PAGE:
Fall has arrived in Washington. It's not your typical fall - not your leaves ablaze, pumpkins strewn on every door step, CVS overflowing with Halloween Candy, jean jackets abound kind of fall... it's a secret fall - in cool evening breeze, the unnoticed crunch of leaves beneath your feet on sidewalks, the preparations of winter gardens, and the end of Honey Crisp apples at the Farmer's Market. Me, it's been busy - but no where as busy as summer and spring. Tonight, 9pm, I'm just settling in and the cool breeze through my open window is brings me back to the cool autumns of my college years - a more care-free time to be sure.
Sorry all to be so silent for so many months - you who didn't trust me and went straight to look at my Flickr images of Europe were right on the money. Blogging is hard for me - which is surprising, considering how reflective I am and how much I like to write about myself (and talk about myself - though, not so self-absorbed, I like to think). It's really a time-management thing - which I'm becoming all to aware of this fall - in a very strategic way. You see, when I get busy, blogging is the first thing to go - the very first. Not TV, not aimless (or even targeted) internet searching, not knitting - blogging is the first to go. Followed, somewhat distantly after by Yoga (which I missed this Sunday to try and get some work done - which I did get done). Following yoga is eating. No, I don't have an eating disorder (or, maybe I do - I don't know) - but in thinking about this, it's interesting to me that TV watching and aimless Internet surfing are still on the list - which is regrettable and an obvious sign that I need to do some re-organizing. So, I'm making a concerted effort to decrease both TV and A.I. before giving up numbers 1, 2, and 3... but, in the end, that won't necessarily mean more or less blogging.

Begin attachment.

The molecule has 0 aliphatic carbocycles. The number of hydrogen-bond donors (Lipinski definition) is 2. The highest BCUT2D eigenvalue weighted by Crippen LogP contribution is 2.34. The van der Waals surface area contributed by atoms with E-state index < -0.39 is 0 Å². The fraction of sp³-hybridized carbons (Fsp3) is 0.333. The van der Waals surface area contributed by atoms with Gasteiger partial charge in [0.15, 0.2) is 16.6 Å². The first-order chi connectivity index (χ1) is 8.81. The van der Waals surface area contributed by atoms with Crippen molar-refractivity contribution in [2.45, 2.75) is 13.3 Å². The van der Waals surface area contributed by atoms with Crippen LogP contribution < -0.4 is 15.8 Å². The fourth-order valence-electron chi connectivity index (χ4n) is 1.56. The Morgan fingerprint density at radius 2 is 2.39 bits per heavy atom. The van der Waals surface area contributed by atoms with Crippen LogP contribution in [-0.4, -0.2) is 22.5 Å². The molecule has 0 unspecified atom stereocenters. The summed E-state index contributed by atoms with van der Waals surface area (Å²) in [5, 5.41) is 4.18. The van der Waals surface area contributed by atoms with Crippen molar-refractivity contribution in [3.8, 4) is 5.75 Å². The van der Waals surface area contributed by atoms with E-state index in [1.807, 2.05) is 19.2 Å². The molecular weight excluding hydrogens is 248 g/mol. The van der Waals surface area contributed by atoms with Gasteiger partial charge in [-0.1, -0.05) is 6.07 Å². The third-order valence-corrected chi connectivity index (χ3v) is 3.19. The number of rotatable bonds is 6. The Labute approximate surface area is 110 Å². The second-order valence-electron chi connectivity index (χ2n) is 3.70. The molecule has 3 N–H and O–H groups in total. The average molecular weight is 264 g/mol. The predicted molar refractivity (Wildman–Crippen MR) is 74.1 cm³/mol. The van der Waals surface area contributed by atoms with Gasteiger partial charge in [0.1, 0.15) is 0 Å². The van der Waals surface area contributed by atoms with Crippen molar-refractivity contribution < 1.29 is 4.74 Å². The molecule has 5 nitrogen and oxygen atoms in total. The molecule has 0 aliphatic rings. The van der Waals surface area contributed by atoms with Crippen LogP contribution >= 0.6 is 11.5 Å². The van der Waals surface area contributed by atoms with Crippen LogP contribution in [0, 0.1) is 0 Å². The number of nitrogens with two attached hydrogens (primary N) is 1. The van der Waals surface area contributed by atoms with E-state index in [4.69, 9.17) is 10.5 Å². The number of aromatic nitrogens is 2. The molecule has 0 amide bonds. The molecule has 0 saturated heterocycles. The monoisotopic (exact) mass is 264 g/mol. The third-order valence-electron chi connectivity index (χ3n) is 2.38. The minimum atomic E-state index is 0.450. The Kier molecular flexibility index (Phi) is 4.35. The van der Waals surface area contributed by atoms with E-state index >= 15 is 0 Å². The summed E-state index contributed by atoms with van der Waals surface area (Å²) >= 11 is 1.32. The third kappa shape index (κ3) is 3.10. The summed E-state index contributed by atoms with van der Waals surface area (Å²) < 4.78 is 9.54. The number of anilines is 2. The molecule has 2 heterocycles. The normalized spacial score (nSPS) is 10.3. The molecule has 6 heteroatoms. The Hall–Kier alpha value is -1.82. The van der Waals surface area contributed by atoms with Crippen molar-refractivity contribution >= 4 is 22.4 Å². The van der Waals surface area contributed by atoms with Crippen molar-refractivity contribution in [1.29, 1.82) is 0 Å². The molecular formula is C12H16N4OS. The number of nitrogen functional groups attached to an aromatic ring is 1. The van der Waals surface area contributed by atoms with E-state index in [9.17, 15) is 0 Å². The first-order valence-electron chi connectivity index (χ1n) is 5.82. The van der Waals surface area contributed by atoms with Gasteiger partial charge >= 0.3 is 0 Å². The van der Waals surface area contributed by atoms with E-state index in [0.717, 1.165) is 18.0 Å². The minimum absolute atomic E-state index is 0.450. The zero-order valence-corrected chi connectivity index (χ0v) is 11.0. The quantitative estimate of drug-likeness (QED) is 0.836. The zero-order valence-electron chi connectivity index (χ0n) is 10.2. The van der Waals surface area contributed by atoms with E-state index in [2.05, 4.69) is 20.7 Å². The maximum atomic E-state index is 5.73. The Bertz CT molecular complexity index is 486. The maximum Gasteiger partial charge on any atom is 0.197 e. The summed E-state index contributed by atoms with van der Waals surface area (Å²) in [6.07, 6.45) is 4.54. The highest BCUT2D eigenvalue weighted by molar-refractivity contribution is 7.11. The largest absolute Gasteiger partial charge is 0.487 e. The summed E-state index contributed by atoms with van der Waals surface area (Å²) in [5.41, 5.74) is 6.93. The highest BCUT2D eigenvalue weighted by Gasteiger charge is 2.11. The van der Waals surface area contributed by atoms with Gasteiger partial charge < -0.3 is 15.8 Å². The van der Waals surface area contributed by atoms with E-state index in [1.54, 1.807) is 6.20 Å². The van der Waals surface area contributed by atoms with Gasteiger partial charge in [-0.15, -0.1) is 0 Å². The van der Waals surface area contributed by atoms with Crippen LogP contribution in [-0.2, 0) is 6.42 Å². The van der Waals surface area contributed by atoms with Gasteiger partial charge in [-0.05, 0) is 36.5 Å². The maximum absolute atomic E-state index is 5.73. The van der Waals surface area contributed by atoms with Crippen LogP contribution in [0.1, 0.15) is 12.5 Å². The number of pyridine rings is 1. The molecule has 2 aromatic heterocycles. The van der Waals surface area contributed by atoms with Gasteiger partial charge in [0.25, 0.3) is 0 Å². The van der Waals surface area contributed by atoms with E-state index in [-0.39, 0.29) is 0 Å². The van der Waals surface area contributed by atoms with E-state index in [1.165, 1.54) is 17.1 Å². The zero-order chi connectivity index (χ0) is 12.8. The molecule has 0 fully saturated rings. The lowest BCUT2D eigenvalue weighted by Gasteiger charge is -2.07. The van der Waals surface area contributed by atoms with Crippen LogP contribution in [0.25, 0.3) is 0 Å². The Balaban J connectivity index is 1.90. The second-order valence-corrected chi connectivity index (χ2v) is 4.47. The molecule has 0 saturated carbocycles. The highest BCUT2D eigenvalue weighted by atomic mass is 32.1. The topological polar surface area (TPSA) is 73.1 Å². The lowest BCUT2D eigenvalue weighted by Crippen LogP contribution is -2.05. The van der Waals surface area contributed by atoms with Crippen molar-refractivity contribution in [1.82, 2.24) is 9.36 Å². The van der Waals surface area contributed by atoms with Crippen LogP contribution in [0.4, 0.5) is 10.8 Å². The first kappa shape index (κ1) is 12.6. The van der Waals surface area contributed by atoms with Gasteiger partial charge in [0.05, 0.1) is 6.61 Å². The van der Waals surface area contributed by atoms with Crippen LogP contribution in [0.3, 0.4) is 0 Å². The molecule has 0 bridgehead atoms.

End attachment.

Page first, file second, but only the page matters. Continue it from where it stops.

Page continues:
Still, with all that said, I want to thank those of you who came up to me at the Yarn Harlot's soiree in Bailey's Crossroads (you, Virginians and non-Virginians alike, should know that Bailey's Crossroads and Potomac Yard are not the same shopping center - even though both have Targets nearby - as I learned) and said you missed me, missed my blog, and so enjoyed reading my blog. Secretly, I went to support Steph with the idea of being a no-body, of being unrecognized and just another knitter... but I was so thrilled (and felt so loved) when I got to talk to folks who read when I write and who have bought my book. I even heard one story of a friend, who, while waiting in line for Steph to sign her books, heard a woman say, "Don't tell anyone - but I heard Michael del Vecchio is here tonight" in a hushed voice (whomever you are, you made my day). Seriously - what fun - and it's always a treat to see Steph do her thing.
Onwards - Europe was amazing. It's been about a month since I got back - a bit more - and a quick month it was - and I keep looking back on the time like it was some crazy dream. It's odd - I keep looking at the pictures, and see myself in those pictures with my family, but it doesn't feel like it's me and though I clearly remember seeing all those things and visiting those places, it feels somewhat distant. That's not a bad thing - it's just a thing... It really was like a dream. We happened to take a Tauck Tour - which is a Connecticut-based tour company, and without a doubt, I'd take a tour again in a second with Tauck. Initially, I was kind of poo pooing the tour idea - we'd be in a group, we'd have to be HERE at THIS time, and we'd see the kinds of things you're supposed to see on a tour. Later, I came to hate being on a tour for different reasons (mainly that, being American and with a tour, I felt like we got shoved in back rooms because we were loud and obnoxious - which I really wish we weren't - and weren't with - but I digress). But, Tauck did an amazing job - our guide was amazing, we stayed in all the best hotels (The Westin Excelsior in Florence, the Grand Hotel Eden in Lugano, the Danieli in Venice, and the St Regis in Rome) - enjoyed a few expensive, private touristy perks... like wine tastings and leather demonstrations and silk demonstrations and all those things - plus the Gondola Ride, a boat cruise on Lake Como, and on and on.. AND, to top it all off - we spent less on the tour, then we would have, had we booked it ourselves and stayed in hotels half as exciting and wonderful. Thus, if you have any interest in travelling - and would consider a tour, start with Tauck. In two years, I'd love to go back to France - and would love to have the pleasure of travelling with them again.
But - moving on - I'd hoped to give an hour by hour tour of Europe, including a day by day look at our meals AND highlight some of Europe's most disgusting bathrooms - but in lieu of all that AND in the interest of holding your attention, I'll start with highlights and expound from there.